Meet Chile’s Nova Materia, Industrial Punk That Will Unleash Your Primal Instincts

Née: Caroline Chaspoul and Eduardo Henríquez
Raíces: Paris, France by way of Santiago de Chile
Sounds like: Old school industrial fans assembling techno with shoegaze and krautrock building blocks.
You should listen to Nova Materia because…it’ll unleash your primal instincts.

In the mid-90s, Santiago de Chile birthed Pánico, one of the most celebrated cult bands to come out of the country’s independent scene. Twelve years and 10 albums later, members Eduardo Henríquez and Caroline Chaspoul have departed from their post-punk sound; now they’re making deeply personal, off-kilter electronic music as Nova Materia.

Nova Materia finds Chaspoul and Henríquez tackling the music writing process from an angle they had never tried before, after hitting a creative wall. With futurism as their flag, they repurposed minerals and metals – elements often tied to experimental genres – to create textures that redefine the vocabulary of pop music.

On their 2015 debut Aparece en sueños, the duo tamed their industrial and coldwave tendencies with krautrock, shoegaze, and even funk, delivering three tracks that are sexy, mysterious, and totally suited for the club. Henríquez cites BPitch Control affiliate Chlóe as a direct influence on their work. “Chloé did rhythm arrangements on top of our programming and worked on the rhythmic progressions, giving the production a dance floor-oriented twist. She helped us rescue the essence of what we were proposing,” he says.

Only months later, Nova Materia are back with All The Way, their second EP, this time on BYM Records. With a more concrete game plan this time around, the duo worked with Chlóe again to produce two eccentric techno/house tracks. First up: “ON/AV,” which features distorted guitars and oddball dada vocals, as well as the hooky title track, a dance-ready number with incidental clatter turned up to 11.

Three remixes complete All The Way, made by artists with very different backgrounds: veteran producer Alejandro Paz, Sacred Bones’ psych-rock foursome Föllakzoid (aided by Sebastián Román, of Román & Castro fame), and Franz Ferdinand’s own Paul Thompson. Henríquez explained how the remixes came to be. “[We picked] Paul because he’s a friend and he could contribute with that dark Glasgow electronic sound we love. Föllakzoid, because their music resonates with what we do. Suddenly, the idea of releasing this EP under their label came up, and also the idea of an artistic collaboration through a remix. And [we picked] Alejandro Paz because we admire the work he does in Chile’s electronic scene…We believe he’s amongst the most interesting figures in the local scene because of his political vision of music, something uncommon in Chile. We wanted to have that punkish Latin techno sound he produces on our EP.”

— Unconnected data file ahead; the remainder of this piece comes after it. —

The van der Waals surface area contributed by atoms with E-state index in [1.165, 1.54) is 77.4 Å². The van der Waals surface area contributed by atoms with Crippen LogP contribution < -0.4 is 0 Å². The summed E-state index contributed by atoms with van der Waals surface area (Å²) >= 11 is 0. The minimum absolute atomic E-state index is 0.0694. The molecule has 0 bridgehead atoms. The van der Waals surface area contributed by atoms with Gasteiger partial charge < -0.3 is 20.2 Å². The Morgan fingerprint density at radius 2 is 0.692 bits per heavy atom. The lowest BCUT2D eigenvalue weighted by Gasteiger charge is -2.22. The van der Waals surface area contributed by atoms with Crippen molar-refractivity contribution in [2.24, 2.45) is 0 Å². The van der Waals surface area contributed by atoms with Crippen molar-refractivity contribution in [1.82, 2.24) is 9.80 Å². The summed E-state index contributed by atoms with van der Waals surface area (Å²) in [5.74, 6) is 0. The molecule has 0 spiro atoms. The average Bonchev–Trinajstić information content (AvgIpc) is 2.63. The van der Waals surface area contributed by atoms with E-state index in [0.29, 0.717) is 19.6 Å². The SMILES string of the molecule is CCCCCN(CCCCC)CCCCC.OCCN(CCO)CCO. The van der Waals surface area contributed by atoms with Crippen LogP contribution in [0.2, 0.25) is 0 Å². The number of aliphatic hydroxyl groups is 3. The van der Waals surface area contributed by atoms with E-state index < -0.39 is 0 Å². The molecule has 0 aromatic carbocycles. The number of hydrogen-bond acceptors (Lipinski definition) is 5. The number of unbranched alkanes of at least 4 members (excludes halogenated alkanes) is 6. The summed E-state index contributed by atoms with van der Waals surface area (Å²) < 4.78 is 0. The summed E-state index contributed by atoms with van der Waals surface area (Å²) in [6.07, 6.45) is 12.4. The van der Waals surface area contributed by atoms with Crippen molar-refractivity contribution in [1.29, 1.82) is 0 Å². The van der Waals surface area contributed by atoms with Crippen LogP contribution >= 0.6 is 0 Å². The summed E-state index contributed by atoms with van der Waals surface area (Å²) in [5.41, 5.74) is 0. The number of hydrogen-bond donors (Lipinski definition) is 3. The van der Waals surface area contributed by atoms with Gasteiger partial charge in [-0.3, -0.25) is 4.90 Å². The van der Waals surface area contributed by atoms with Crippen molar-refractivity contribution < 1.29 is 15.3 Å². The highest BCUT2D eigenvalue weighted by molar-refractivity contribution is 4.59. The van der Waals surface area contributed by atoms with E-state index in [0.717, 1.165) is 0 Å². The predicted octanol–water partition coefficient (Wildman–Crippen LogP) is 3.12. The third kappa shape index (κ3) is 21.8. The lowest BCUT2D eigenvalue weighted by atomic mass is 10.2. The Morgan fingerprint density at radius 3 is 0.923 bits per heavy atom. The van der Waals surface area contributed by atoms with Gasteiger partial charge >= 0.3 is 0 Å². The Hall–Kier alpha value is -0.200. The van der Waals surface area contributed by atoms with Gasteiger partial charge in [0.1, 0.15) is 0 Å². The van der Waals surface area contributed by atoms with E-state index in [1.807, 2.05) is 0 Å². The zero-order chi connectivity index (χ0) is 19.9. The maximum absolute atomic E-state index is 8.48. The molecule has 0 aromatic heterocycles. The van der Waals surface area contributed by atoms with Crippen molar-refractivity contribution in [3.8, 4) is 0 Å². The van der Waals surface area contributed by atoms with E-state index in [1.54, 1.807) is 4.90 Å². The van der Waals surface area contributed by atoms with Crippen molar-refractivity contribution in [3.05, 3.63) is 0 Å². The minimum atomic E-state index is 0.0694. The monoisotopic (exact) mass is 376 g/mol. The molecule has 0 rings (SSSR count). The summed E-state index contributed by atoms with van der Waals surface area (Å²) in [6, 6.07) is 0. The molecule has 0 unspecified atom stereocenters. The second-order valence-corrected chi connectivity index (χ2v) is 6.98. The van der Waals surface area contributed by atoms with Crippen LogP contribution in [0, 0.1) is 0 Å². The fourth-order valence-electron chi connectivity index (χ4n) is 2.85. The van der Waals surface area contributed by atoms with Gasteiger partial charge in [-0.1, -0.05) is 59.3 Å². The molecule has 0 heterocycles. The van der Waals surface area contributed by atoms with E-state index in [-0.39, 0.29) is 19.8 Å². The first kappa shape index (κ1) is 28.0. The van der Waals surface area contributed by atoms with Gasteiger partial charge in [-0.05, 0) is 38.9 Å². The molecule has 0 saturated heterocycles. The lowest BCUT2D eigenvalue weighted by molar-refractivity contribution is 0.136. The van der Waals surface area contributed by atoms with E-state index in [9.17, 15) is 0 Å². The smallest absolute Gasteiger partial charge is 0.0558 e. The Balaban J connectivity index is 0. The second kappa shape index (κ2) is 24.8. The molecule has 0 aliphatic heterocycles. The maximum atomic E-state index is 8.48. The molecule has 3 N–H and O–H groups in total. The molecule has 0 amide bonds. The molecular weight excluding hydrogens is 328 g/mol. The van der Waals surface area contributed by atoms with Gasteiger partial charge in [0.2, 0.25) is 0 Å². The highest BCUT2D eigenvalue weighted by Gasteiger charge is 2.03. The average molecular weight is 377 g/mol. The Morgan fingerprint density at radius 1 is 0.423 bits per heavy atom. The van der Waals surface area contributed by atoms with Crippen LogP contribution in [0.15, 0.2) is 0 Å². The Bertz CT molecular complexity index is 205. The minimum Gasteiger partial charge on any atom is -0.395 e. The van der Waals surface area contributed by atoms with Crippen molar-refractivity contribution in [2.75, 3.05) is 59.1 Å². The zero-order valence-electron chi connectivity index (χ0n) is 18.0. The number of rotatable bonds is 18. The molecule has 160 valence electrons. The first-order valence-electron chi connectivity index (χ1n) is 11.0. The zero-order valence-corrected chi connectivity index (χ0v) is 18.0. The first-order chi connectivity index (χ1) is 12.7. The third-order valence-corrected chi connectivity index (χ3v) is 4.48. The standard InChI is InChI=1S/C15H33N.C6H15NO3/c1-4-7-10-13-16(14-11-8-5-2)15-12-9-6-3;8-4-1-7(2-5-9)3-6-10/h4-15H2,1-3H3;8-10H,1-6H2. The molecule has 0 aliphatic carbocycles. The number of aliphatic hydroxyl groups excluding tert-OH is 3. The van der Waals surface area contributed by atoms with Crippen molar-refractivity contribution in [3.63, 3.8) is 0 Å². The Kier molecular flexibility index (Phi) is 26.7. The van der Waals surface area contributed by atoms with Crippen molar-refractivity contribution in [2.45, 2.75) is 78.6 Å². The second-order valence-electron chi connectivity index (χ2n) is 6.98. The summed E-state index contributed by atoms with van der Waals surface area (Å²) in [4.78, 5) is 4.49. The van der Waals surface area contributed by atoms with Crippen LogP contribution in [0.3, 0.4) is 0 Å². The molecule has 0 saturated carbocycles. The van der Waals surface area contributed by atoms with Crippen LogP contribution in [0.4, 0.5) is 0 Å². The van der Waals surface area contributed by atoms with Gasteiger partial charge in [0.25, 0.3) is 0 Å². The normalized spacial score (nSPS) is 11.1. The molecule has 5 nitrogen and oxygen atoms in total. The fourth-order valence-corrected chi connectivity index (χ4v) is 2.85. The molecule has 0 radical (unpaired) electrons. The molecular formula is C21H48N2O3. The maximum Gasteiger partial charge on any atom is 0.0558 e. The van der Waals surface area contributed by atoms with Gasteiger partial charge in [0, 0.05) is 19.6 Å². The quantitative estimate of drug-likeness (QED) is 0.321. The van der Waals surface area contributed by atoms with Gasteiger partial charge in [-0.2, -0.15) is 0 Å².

Nova Materia’s live shows are notorious, and fans often describe them as both futuristic and primal. “There’s a lot of energy on stage,” Henríquez describes. “All of the instruments are banged, be it the guitar we play with, mallets, or the array of metal scraps, stones, and wood we hit with metal bars. There’s an industrial and punk aspect to it.” Henríquez also cites DJ culture as an influence, given the way the duo arranges the progressions and blends the tracks.

With only five studio songs and a handful of shows under their belt, Nova Materia have already found a voice that’s both distinctive and continuously evolving.